ZOMBIE LAKE (1981)
Directed by Jean Rollin
On DVD from Black House
A small village in France is terrorised by a group of undead Nazi soldiers that were once killed and thrown into the nearby Damned Lake. Hungry for flesh, the zombie soldiers won’t stop their quest for blood and its up to the mayor to concoct a plan to save the residents.
The first of Screenbound’s releases for new label Black House is Jean Rollin’s super low budget horror ZOMBIE LAKE. Combining pretty young ladies skinnydipping with the villainous Nazi zombies living under the water seems to be a winning formula for the genre as we see plenty of young women meet their watery graves after being unable to resist the refreshing, cool splash on a summer’s day. When a basketball team succumb to the Lake of the Damned, the Mayor finally decides to pull his finger out and do something about it but the situation has already got out of hand. Seemingly displeased with merely killing people in the lake itself, the Nazi zombies decide to have a shuffle around the village to find fresh blood to satisfy their hunger. However, for one of the zombies, it appears his connection to the living is more than simply to feed as he discovers the daughter he last saw as a baby before he died.
ZOMBIE LAKE has everything you’d expect of exploitation cinema: naked women, a bit of gore, bad dubbing and a fairly ridiculous storyline. Whilst it’s not the greatest thing to watch, it’s certainly fun to sit through thanks to the humorous use of green paint to transform the soldiers into zombies with a bit of helping of the red stuff to, you know, at least attempt to make it into a horror movie. From a gore hound point of view, this film is as tame as you can get and there’s nothing remotely horrific about it unless zombies sneaking up on their prey is something to get worked up about. Although I suppose you could say being drowned to death by an undead Nazi soldier whilst having a swim is a fair unpleasant way to spend your afternoon.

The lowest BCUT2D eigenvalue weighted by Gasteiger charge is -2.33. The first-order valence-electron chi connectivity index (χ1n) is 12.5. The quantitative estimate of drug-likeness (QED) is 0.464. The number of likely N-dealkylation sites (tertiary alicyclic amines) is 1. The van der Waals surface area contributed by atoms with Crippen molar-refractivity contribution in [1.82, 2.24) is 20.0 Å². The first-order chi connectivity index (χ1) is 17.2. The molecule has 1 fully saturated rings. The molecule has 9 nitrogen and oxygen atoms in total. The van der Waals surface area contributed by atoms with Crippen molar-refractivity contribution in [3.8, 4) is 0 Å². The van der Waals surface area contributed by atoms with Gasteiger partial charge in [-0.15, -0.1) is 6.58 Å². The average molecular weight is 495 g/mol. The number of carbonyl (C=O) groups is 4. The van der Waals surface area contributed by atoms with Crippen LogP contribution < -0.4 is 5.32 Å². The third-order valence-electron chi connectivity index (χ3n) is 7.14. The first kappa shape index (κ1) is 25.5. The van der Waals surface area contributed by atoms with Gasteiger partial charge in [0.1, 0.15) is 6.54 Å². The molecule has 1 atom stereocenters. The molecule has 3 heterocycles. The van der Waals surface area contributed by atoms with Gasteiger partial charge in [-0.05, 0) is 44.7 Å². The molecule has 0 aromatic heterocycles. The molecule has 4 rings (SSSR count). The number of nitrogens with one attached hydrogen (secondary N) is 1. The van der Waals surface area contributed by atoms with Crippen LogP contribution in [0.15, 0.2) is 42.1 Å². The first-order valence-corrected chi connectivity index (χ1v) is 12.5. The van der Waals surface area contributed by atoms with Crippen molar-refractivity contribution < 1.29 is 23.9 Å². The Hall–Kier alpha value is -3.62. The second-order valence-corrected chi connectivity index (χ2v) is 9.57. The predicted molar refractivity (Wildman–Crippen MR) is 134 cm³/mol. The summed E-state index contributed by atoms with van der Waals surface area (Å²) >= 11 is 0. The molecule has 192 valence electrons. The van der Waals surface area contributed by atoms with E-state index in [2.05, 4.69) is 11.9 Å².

The main heart of the film is the aforementioned father/daughter relationship between David Hyde Pierce lookalike Pierre-Marie Escourrou’s German soldier and little Anouchka as Helena. After saving her mother’s life during an attack from the opposition, the young soldier develops a bond and a brief but tender relationship with the French woman, from which Helena is conceived. Visiting mother and baby before his fatal last ride with his fellow soldiers, the bond between them is unbreakable and holds more importance than that of his allegiance to his fellow soldiers. However, what will come of his newfound relationship with his daughter now that he and the rest of the army are the walking undead, hellbent on killing the living?
Whilst watching ZOMBIE LAKE, I felt the movie had certain familiarity to it. A sprinkle of Jess Franco, if you will. So when I discovered that Franco was one of the writers of ZOMBIE LAKE, it hardly came as a surprise. I also noticed that the repeated theme music throughout ZOMBIE LAKE had been used somewhere else and having just reviewed Bare Breasted Countess, I do believe that it’s been borrowed from that particular film. Though it suits Bare Breasted Coutness better, the music fits quite well with the scenes where the undead soldier shares moments with his living daughter. That’s not the only similarity though, as I’m also sure that the resistence leader in ZOMBIE LAKE is the same actor who played Vogel, the resistence leader in Helga, She Wolf of Stilberg. It seems films made around this time and of this genre had a habit of borrowing or “sharing” with others.
Overall a bit of a hoot, ZOMBIE LAKE ticks all the basic boxes required for a ‘horror’ in this genre, though more gore would have been much appreciated. Though it might not warrant a re-watch at any point, there’s enough here to please fans of the exploitation genre even if it’s by no means a classic. Simple, Nazi water zombie fun!